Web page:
Nov 27, 2012


    Most of the herbs recommended for respiratory conditions are safe to take in teas, tinctures, syrups, capsules, tablets or lozenges several times daily for several days or weeks at a time. Note the safety issues raised about bloodroot, coltsfoot, comfrey, lobelia and calamus root and the potential side effects of Ma huang and licorice root, all of which are discussed in the following section.

    The tincture doses that appear on the labels of dropper bottles sold in health food stores, usually measured in drops, are insufficient for most acute conditions in adult humans. Also, many commercially prepared tinctures are weaker and less concentrated than those you can make at home, either because the proportion of alcohol to herbs is higher, creating a more dilute solution; because the tinctures are made quickly, allowing insufficient time for complete extraction; or because the quality of the raw materials is inferior. Because concentration and quality vary among tinctures, just as the people who take them vary in size, weight and physical condition, it is impossible to specify a single dosage for best results.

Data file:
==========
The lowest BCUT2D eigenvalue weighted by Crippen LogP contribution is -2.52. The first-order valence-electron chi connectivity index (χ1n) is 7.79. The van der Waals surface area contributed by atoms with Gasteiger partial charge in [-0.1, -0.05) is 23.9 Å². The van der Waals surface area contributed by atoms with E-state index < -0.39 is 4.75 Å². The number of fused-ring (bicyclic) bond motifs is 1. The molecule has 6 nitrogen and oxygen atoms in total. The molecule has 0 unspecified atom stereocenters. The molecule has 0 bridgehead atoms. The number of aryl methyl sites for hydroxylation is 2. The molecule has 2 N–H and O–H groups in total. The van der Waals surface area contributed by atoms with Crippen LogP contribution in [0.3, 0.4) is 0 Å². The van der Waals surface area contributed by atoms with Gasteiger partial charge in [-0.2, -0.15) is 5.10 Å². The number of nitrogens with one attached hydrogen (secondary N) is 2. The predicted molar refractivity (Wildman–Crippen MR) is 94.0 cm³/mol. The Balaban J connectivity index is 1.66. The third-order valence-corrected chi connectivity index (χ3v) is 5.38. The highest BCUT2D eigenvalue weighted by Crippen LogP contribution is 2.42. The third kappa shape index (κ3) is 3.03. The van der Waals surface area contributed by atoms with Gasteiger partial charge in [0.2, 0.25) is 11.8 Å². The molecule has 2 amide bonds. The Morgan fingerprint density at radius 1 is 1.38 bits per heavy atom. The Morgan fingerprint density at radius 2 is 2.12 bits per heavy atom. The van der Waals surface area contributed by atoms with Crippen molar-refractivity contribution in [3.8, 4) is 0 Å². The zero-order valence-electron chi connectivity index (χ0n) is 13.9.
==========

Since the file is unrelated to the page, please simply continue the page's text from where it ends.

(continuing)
If you don't notice improvement after taking a tincture as directed, you probably need more. As noted earlier, herbalists such as Rosemary Gladstar recommend teaspoon-sized doses of tinctures, not 7 to 15 drops at a time as many labels suggest. Of course, a one-ounce bottle won't last long if you take it a teaspoon at a time, which is why it makes sense to make your own.

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